Absorption spectrum and Emission spectrum are graphical representations of the measurement of the amount of light absorbed and emitted by a material respectively. The absorption spectrum shows the wavelengths of light absorbed by a material, while the emission spectrum displays light emission.
When a molecule absorbs energy in the form of electromagnetic radiation, there are a number of different ways by which the molecule emits this radiation and return to its ground state. The processes that occur between the absorption and emission of light are illustrated by the Jablonski diagram.
A Jablonski diagram is an energy diagram that shows the possible transitions between the electronic states and the vibrational levels of a photo-excited molecule. The diagram is arranged vertically by increasing energy levels of a molecule and horizontally by spin multiplicity.
The electronic states are the electron configuration of a molecule and are characterized based on each state's spin and orbital angular momentum configuration. These are represented as singlet states ‘S’, where the total spin angular momentum of zero, and triplet states ‘T’, with a total spin angular momentum of one. Each of these electronic energy levels can exist in a number of vibrational energy levels such as 0, 1, 2, etc. These energy levels are represented as singlet ground state S0, first excited singlet state S1, second excited singlet state S2, first excited triplet state T1, etc.
An excited molecule de-excites to lower molecular states by transferring energy, which can be either radiative or non-radiative.
The two main transitions during this absorption and emission process are Radiative transitions and Non-radiative transitions. Radiative transitions are transitions between two molecular states where the energy difference is emitted or absorbed as photons, whereas Non-radiative transitions are transitions without absorption or emission of photons.
Once a molecule has absorbed energy in the form of electromagnetic radiation, there are several paths to return to its ground state. Consequently, various actions such as vibrational relaxation, fluorescence, intersystem crossing & phosphorescence occur between this absorption and emission.
Absorption starts from the lowest energy level of the ground state, S0, as it is densely populated. Upon incidence of photons, the molecule absorbs the photon's energy and gets excited to a higher energy state, either S1 or S2. This transition occurs in the order of 10-15 s and is the fastest transition.
Absorption is only possible when the incident photon has energies corresponding to the energy difference between two electronic states molecule.
The excited molecule is in a non-equilibrium condition and will eventually release the energy it has received and return to the ground state. The excess energy is transferred to other vibrational modes in the form of a non-radiative transition, namely vibrational relaxation. Upon transferring energy, the molecule reaches the lowest vibrational level of the electronic state in the order of 10-12 – 10-10 s.
If vibrational energy levels strongly overlap electronic energy levels, the molecule in a higher singlet electronic state de-excites to a lower singlet electronic state. This transition is also non-radiative and is identical to vibrational relaxation. This non-radiative process is called internal conversion and is immediately followed by vibrational relaxation. The internal conversion rate is inversely proportional to the energy gap between the two electronic states. Internal conversion will happen quickly on a timescale of 10-11 to 10-9 s for the closely separated higher-lying singlet excited states (S3→S2, S2→S1, etc.). At the same time, internal conversion between S1 and S0 states occurs slowly. It will compete with transitions like fluorescence and intersystem crossing because the energy difference between these states is larger.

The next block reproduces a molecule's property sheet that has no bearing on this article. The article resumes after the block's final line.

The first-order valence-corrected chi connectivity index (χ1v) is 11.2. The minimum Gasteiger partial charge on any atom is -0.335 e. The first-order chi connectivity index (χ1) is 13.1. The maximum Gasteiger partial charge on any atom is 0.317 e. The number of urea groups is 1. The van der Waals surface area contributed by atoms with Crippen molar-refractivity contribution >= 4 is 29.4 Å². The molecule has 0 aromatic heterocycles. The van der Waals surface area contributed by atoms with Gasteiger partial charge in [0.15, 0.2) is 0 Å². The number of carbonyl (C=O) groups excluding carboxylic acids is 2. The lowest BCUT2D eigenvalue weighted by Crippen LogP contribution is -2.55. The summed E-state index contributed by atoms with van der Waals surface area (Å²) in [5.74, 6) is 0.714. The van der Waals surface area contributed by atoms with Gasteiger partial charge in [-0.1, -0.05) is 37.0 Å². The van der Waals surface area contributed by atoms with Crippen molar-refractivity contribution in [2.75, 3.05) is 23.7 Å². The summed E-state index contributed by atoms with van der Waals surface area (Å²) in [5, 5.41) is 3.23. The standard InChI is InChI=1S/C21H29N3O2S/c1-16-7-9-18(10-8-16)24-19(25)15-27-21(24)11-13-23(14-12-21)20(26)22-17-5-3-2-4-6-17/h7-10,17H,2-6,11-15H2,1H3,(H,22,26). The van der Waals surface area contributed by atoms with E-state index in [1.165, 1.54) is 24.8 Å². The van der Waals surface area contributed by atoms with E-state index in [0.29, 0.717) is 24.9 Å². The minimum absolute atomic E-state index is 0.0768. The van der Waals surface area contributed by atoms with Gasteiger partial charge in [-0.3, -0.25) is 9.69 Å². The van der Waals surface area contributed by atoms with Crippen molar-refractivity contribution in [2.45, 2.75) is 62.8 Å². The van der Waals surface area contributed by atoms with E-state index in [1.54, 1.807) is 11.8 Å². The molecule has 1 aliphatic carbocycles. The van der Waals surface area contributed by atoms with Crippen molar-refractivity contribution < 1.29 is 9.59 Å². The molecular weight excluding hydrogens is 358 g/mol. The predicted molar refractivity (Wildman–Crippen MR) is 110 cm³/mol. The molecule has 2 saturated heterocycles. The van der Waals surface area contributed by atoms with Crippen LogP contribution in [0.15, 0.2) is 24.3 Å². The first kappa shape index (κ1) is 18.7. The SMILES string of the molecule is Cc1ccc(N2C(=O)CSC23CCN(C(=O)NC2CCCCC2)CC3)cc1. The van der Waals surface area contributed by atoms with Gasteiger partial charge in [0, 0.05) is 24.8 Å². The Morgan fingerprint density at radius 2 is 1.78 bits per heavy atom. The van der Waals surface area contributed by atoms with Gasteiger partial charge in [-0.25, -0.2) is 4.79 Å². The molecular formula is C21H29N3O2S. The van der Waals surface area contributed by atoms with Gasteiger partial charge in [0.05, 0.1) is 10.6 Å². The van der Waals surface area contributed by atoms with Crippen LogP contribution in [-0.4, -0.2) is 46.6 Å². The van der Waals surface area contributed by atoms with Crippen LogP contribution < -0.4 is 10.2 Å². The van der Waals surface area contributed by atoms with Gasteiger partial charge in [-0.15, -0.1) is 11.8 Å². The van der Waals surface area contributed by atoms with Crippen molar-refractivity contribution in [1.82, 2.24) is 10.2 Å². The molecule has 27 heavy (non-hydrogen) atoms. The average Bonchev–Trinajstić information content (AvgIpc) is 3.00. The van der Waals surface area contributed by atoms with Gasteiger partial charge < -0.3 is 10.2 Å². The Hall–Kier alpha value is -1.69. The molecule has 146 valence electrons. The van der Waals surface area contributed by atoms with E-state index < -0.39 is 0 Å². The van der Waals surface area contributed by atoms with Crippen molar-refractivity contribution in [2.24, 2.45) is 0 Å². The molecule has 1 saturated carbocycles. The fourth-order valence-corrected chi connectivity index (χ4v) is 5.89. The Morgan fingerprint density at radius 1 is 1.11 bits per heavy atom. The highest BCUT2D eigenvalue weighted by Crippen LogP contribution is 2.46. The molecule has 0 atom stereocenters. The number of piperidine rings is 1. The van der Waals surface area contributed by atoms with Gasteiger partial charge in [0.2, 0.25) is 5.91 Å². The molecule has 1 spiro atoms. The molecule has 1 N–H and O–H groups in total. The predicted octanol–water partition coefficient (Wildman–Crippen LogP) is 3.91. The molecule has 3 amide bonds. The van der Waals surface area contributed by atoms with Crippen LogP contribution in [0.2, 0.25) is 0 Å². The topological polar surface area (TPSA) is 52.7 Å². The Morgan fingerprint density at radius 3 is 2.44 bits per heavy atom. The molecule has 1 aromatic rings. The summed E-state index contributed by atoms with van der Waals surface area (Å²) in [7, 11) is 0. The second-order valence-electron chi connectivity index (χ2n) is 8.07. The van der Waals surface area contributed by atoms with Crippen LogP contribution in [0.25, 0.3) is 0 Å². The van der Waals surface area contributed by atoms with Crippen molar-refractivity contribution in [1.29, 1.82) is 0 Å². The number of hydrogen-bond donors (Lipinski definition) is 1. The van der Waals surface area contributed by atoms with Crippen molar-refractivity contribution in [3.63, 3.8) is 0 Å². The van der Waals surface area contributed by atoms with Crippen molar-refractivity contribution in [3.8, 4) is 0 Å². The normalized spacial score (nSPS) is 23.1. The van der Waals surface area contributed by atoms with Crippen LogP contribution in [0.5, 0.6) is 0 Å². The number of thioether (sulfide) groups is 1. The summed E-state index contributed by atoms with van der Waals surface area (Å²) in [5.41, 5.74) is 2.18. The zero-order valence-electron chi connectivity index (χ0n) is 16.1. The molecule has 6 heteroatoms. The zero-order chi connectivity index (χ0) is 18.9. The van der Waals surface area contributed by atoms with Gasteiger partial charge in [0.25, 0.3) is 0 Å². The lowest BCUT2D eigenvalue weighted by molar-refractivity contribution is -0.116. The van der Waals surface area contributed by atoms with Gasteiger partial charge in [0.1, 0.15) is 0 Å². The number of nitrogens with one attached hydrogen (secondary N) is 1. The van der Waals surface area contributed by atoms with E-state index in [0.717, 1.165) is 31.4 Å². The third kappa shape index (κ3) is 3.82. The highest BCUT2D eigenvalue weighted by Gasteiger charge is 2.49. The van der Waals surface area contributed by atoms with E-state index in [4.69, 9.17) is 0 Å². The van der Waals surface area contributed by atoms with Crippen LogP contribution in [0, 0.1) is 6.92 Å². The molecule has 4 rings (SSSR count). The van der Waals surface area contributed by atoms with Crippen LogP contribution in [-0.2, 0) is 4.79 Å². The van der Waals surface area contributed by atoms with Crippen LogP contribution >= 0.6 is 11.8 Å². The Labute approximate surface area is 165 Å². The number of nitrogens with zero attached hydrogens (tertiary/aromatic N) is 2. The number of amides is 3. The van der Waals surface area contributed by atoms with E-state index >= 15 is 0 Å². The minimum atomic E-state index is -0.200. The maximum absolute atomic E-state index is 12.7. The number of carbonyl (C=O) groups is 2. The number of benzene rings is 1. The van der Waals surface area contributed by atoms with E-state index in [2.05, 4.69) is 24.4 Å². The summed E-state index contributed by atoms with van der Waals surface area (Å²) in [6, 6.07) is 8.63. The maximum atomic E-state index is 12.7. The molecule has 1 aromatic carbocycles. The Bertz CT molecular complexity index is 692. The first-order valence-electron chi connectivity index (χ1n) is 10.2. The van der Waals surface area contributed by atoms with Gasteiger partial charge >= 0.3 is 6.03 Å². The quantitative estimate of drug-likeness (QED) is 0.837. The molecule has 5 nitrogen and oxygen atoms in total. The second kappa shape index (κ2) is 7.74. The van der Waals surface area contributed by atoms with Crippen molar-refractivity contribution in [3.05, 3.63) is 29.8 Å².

Fluorescence is a radiative transition as the excited photon de-excites from S1 to S0 by emitting the absorbed energy as photons. The process occurs slowly in the order of 10-9 to 10-7 s. Even though the transition is slow, it is an allowed transition. The emitted photon has energy equal to the energy difference between the two electronic states involved in the transition. The energy of the emitted photon is typically lower than the energy of the absorbed photon due to energy losses during internal conversion and vibrational relaxation.
Intersystem crossing is a non-radiative transition from S1 to the T1 upper state, which is forbidden due to the conservation of spin angular momentum. However, factors such as spin-orbit coupling, which arises from the interaction between the electronic and nuclear spins, make this transition allowed. Immediately following intersystem crossing, the molecule will experience vibrational relaxation to the T1 ground vibrational state.
The radiative transition from the T1 to S0 with the emission of photons is known as phosphorescence. Like intersystem crossing, phosphorescence is also a forbidden transition but is allowed through spin-orbit coupling.
An Absorption spectrum is an essential spectroscopic graphical representation used to identify and analyze the chemical composition of materials. It is the pattern of light absorption by a material when exposed to different frequencies of light. The material absorbs energy at a specific frequency of light. The different frequencies of light correspond to different colors, and the absorption spectrum can be used to identify which colors are absorbed and reflected. The amount of incident electromagnetic radiation, temperature, the solid crystalline structure of the material, and inter-molecular interactions affect a material’s absorption level.